DIAGNOSIS AND DISCUSSION
Cushing's Disease is caused by an adrenocorticotropin hormone (ACTH)-secreting pituitary adenoma. Refractory Cushing's Disease may be treated by bilateral adrenalectomy, which is a definitive treatment, but 20-30% of these cases will develop Nelson's syndrome in which the adenoma continues to grow and secrete ACTH (1, 3). Hyperpigmentation is often seen and when the adenoma grows large enough there may be visual field defects or cranial nerve symptoms.
Crooke's hyaline change was first described in 1935 in the normal anterior pituitary surrounding an ACTH-secreting adenoma. The non-neoplastic corticotrophs have increased eosinophilic cytoplasm filled with perinuclear cytokeratin while the adenoma itself does not. The cause of Crooke's hyaline change is uncertain, but it is related to increased glucocorticoid or cortisol levels. Crooke's cells are found in pituitaries of Cushing's Disease, but not in the pituitary surrounding the adenomas of Nelson's syndrome (4).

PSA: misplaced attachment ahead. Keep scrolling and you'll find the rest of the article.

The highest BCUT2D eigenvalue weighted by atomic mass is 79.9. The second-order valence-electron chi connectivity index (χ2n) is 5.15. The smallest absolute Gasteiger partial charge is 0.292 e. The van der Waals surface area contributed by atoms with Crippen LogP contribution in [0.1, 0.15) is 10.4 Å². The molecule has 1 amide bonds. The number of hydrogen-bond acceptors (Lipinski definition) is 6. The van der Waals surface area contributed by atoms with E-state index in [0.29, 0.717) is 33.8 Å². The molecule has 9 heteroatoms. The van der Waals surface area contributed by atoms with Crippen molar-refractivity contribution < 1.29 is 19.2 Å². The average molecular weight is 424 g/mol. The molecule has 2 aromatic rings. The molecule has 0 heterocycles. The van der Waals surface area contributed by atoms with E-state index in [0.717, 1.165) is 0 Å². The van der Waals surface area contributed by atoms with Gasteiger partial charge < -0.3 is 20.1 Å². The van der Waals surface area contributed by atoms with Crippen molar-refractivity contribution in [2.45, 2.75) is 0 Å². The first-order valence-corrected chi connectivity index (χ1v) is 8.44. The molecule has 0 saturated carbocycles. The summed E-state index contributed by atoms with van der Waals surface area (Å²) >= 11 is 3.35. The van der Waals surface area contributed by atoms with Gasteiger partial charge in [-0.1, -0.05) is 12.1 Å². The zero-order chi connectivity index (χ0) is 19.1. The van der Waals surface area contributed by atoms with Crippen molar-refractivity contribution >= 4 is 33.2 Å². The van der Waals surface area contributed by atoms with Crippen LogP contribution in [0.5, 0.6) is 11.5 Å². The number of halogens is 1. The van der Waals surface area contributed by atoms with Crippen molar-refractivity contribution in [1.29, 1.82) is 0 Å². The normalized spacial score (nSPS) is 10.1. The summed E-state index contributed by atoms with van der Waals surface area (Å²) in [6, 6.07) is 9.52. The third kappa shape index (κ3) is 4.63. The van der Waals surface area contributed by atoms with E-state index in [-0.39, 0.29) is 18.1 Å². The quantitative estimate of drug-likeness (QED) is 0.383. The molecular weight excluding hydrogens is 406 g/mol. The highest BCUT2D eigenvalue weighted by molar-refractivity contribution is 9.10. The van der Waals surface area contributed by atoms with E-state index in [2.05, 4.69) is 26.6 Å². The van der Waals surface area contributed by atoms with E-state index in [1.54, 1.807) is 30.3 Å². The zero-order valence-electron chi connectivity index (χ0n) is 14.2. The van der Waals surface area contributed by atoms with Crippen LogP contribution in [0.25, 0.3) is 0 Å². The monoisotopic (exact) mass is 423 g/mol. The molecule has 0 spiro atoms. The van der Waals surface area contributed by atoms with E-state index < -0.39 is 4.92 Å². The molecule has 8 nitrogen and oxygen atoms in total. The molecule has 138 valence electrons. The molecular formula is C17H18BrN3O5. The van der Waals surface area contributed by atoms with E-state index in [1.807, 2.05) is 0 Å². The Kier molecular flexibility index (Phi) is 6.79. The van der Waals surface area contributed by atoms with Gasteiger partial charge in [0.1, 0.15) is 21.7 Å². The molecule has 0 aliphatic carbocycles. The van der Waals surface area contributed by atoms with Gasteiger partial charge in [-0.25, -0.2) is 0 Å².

In very rare cases the ACTH-secreting adenoma is itself composed of cells with Crooke's hyaline change (Fig 11). Because of the perinuclear accumulation of cytokeratin, the ACTH stains show ring-like areas of negative staining (Fig 12). Although pituitary adenomas are positive for CAM5.2, Crooke's cells (whether in the surrounding pituitary or in the adenoma) will show very strong perinuclear and ring-like accumulations of positive staining (Fig 13). These tumors are called Crooke's Cell Adenomas and they are an aggressive variant of ACTH-secreting adenomas. In 2003, 36 cases of Crooke's Cell Adenomas were examined and compared to the 7 cases previously published (2). None of these adenomas were in cases of Nelson's Syndrome.
Acknowledgments: Figures 11, 12 and 13 courtesy of Dr. Arie Perry.
Contributed by David M Atkinson, MD, Ronald L Hamilton, MD